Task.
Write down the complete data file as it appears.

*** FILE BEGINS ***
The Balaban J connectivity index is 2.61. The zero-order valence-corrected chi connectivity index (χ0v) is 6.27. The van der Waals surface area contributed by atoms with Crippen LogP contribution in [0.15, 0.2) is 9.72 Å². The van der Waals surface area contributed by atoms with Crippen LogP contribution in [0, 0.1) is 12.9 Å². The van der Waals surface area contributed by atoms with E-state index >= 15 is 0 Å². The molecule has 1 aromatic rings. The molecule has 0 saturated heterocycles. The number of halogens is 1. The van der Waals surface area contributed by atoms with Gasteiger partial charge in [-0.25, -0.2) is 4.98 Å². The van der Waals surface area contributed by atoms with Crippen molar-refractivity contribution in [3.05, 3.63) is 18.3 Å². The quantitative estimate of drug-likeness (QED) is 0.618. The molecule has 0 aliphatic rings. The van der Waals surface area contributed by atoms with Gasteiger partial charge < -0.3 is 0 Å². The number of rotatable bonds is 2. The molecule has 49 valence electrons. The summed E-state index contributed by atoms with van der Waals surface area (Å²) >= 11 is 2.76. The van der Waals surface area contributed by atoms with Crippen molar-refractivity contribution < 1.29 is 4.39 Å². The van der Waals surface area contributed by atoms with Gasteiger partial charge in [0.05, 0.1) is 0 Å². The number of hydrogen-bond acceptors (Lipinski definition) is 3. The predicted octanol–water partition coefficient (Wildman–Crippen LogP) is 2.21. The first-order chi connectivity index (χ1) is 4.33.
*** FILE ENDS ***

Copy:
The Balaban J connectivity index is 2.61. The zero-order valence-corrected chi connectivity index (χ0v) is 6.27. The van der Waals surface area contributed by atoms with Crippen LogP contribution in [0.15, 0.2) is 9.72 Å². The van der Waals surface area contributed by atoms with Crippen LogP contribution in [0, 0.1) is 12.9 Å². The van der Waals surface area contributed by atoms with E-state index >= 15 is 0 Å². The molecule has 1 aromatic rings. The molecule has 0 saturated heterocycles. The number of halogens is 1. The van der Waals surface area contributed by atoms with Gasteiger partial charge in [-0.25, -0.2) is 4.98 Å². The van der Waals surface area contributed by atoms with Crippen molar-refractivity contribution in [3.05, 3.63) is 18.3 Å². The quantitative estimate of drug-likeness (QED) is 0.618. The molecule has 0 aliphatic rings. The van der Waals surface area contributed by atoms with Gasteiger partial charge < -0.3 is 0 Å². The number of rotatable bonds is 2. The molecule has 49 valence electrons. The summed E-state index contributed by atoms with van der Waals surface area (Å²) >= 11 is 2.76. The van der Waals surface area contributed by atoms with Crippen molar-refractivity contribution < 1.29 is 4.39 Å². The van der Waals surface area contributed by atoms with Gasteiger partial charge in [0.05, 0.1) is 0 Å². The number of hydrogen-bond acceptors (Lipinski definition) is 3. The predicted octanol–water partition coefficient (Wildman–Crippen LogP) is 2.21. The first-order chi connectivity index (χ1) is 4.33.